Urgent matters are those that must be attended to right away and may or may not be important. Urgency may result from a deadline (anywhere from trying to finish a report your manager wants today, to seeing to it that an animal feeding schedule is maintained), a crisis situation (anywhere from a conflict between employees that suddenly threatens to engulf the entire workplace, to running out of paper clips), or simple physical need – what could be more urgent, and yet less important in the ‘Grand Scheme of Things,’ than having to go to the bathroom?

To prioritize the items you have listed, ask yourself, what is the single most important thing that I must accomplish today? Note that there you must choose only one such item, although several may seem awfully important. Pick one and call it your Grand Prize Goal.

Your Grand Prize Goal is one you promise yourself you absolutely will accomplish this day. No excuses, no extenuating circumstances, no limits on your time or energy – nothing will cause you to fail to complete your Grand Prize Goal, short of your sudden, untimely death!

Put your Grand Prize Goal at the top of a new list, and then cross out that item on the first list. Now, consider the remaining items on your to-do list. Choose some Second Place Goals. Add them to the new list, in order of importance, and cross them off the first list. These are things you’ll definitely want to accomplish this day, unless doing them would interfere in some way with your Grand Prize Goal.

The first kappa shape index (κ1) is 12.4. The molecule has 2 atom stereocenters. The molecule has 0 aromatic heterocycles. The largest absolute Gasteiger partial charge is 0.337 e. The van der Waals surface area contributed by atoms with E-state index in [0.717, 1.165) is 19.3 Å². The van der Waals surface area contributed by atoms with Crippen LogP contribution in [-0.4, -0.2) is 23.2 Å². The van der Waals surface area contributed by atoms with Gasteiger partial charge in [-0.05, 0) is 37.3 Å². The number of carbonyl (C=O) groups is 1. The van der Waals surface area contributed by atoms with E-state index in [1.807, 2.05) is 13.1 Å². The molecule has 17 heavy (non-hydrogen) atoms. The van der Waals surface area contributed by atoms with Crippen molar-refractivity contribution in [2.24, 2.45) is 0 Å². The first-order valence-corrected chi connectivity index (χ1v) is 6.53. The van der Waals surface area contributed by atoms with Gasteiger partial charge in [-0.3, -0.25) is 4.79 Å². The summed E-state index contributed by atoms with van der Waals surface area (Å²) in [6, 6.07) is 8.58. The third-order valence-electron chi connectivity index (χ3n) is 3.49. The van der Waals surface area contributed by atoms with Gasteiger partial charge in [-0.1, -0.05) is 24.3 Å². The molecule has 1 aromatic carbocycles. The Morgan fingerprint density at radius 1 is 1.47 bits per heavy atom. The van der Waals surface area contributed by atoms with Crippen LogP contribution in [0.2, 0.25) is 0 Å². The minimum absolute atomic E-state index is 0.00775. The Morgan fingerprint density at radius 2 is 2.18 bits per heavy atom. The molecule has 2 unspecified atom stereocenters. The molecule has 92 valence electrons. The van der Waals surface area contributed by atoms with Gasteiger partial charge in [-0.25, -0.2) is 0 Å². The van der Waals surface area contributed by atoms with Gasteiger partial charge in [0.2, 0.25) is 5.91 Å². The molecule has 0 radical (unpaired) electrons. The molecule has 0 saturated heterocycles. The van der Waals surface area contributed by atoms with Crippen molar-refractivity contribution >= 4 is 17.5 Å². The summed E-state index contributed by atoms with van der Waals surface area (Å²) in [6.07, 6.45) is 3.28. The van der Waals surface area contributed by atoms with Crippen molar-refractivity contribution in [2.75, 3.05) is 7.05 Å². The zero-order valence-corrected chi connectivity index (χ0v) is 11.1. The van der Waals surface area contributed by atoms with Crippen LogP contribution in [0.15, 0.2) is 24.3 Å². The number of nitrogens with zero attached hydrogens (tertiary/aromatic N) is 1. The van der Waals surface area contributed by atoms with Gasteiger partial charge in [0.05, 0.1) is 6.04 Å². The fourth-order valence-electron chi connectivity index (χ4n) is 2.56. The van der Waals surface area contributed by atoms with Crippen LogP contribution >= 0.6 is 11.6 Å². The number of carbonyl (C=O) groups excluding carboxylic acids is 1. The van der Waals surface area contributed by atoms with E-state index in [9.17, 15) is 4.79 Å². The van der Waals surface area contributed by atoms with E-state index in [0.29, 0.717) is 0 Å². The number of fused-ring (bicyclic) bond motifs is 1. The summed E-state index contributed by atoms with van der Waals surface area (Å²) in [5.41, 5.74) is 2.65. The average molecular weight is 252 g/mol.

Next, choose items that seem important, but not so important that you’ll be seriously upset if the day’s interruptions and emergencies prevent you from accomplishing them. These will be your Honorable Mentions — the ones you have a reasonable hope of getting done. Add them to the new list; cross them off the to-do list.

Now, look at what’s left. This is the stuff you wouldn’t mind getting done, but aren’t going to worry about if they get bumped for more important things. These are your Also-rans.

Delegating: Don’t laugh! Right now, you may be thinking that there isn’t anyone to delegate to. But you can manage it surprisingly often, once you get used to the idea.

Take a good, hard look at your now-prioritized list, and for each item, ask yourself, who can I get to do this task for me? Delegating creatively and effectively is an important and somewhat complex management skill and will be dealt with at length in a future column. For now, just think about which members of your work force might be able to do some of your tasks.

Now, cross those items you have delegated off your prioritized list — but note who’s doing what, and add ‘follow up’ to make sure delegated tasks are done.

Scheduling: If any activities are pre-scheduled, such as a staff meeting or a scheduled conference call, write it in your schedule book, and cross it off your prioritized list. Next, schedule your Grand Prize Goal as early as possible in the day — not just to allow maximum flexibility for unexpected interferences, but also because you’ll want to tackle it when you’re freshest and sharpest.

Next, schedule your Second Place Goals, then whatever Honorable Mentions can fit into the day, and if you can fit in a few Also-rans, schedule them too.

This four-step process (listing, prioritizing, delegating, and scheduling) should only take about 10 minutes, once you’ve had some practice.

Obviously, in most work environments crises happen and things come up that can totally destroy your carefully worked-out schedule. So stay tuned: in my next column I’ll discuss how to block interruptions and avoid time-wasters.